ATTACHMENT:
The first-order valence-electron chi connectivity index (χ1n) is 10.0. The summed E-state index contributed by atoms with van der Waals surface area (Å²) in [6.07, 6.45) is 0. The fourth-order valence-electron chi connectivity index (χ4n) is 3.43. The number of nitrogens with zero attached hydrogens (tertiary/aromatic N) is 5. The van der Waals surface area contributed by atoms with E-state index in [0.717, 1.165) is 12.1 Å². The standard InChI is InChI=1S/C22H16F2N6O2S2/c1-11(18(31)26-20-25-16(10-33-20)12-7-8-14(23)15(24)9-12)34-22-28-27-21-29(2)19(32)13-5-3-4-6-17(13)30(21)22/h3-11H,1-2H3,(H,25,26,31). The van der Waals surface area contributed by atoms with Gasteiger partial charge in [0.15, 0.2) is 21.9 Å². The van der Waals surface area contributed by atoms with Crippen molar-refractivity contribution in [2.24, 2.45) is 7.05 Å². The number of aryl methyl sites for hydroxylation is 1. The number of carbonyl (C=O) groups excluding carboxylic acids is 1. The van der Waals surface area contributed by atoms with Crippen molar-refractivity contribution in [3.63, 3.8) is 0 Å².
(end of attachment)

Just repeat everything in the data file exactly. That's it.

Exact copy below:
The first-order valence-electron chi connectivity index (χ1n) is 10.0. The summed E-state index contributed by atoms with van der Waals surface area (Å²) in [6.07, 6.45) is 0. The fourth-order valence-electron chi connectivity index (χ4n) is 3.43. The number of nitrogens with zero attached hydrogens (tertiary/aromatic N) is 5. The van der Waals surface area contributed by atoms with E-state index in [0.717, 1.165) is 12.1 Å². The standard InChI is InChI=1S/C22H16F2N6O2S2/c1-11(18(31)26-20-25-16(10-33-20)12-7-8-14(23)15(24)9-12)34-22-28-27-21-29(2)19(32)13-5-3-4-6-17(13)30(21)22/h3-11H,1-2H3,(H,25,26,31). The van der Waals surface area contributed by atoms with Gasteiger partial charge in [0.15, 0.2) is 21.9 Å². The van der Waals surface area contributed by atoms with Crippen molar-refractivity contribution in [2.24, 2.45) is 7.05 Å². The number of aryl methyl sites for hydroxylation is 1. The number of carbonyl (C=O) groups excluding carboxylic acids is 1. The van der Waals surface area contributed by atoms with Crippen molar-refractivity contribution in [3.63, 3.8) is 0 Å².